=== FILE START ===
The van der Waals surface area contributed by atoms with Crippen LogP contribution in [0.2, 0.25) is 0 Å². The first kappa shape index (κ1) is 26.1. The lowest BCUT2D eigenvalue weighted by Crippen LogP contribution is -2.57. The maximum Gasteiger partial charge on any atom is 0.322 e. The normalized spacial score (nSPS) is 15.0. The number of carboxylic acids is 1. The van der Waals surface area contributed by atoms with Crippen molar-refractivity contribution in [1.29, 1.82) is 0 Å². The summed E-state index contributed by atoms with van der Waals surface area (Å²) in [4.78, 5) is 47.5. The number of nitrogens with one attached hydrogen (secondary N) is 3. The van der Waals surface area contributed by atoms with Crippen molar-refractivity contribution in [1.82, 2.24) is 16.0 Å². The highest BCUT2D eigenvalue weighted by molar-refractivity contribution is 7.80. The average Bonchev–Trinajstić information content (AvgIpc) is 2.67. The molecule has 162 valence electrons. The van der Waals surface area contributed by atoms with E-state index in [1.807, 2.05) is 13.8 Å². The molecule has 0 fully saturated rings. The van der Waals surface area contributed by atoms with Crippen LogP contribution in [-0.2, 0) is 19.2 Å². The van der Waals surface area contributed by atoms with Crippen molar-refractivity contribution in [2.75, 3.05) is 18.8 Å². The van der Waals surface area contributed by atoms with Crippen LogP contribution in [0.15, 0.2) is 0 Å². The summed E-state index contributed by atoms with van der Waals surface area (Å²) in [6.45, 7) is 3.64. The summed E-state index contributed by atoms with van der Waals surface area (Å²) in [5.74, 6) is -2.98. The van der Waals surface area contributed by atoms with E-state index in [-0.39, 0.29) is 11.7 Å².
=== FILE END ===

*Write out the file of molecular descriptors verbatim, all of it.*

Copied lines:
The van der Waals surface area contributed by atoms with Crippen LogP contribution in [0.2, 0.25) is 0 Å². The first kappa shape index (κ1) is 26.1. The lowest BCUT2D eigenvalue weighted by Crippen LogP contribution is -2.57. The maximum Gasteiger partial charge on any atom is 0.322 e. The normalized spacial score (nSPS) is 15.0. The number of carboxylic acids is 1. The van der Waals surface area contributed by atoms with Crippen molar-refractivity contribution in [1.29, 1.82) is 0 Å². The summed E-state index contributed by atoms with van der Waals surface area (Å²) in [4.78, 5) is 47.5. The number of nitrogens with one attached hydrogen (secondary N) is 3. The van der Waals surface area contributed by atoms with Crippen molar-refractivity contribution in [1.82, 2.24) is 16.0 Å². The highest BCUT2D eigenvalue weighted by molar-refractivity contribution is 7.80. The average Bonchev–Trinajstić information content (AvgIpc) is 2.67. The molecule has 162 valence electrons. The van der Waals surface area contributed by atoms with E-state index in [1.807, 2.05) is 13.8 Å². The molecule has 0 fully saturated rings. The van der Waals surface area contributed by atoms with Crippen LogP contribution in [-0.2, 0) is 19.2 Å². The van der Waals surface area contributed by atoms with Crippen molar-refractivity contribution in [2.75, 3.05) is 18.8 Å². The van der Waals surface area contributed by atoms with Crippen LogP contribution in [0.15, 0.2) is 0 Å². The summed E-state index contributed by atoms with van der Waals surface area (Å²) in [6.45, 7) is 3.64. The summed E-state index contributed by atoms with van der Waals surface area (Å²) in [5.74, 6) is -2.98. The van der Waals surface area contributed by atoms with E-state index in [-0.39, 0.29) is 11.7 Å².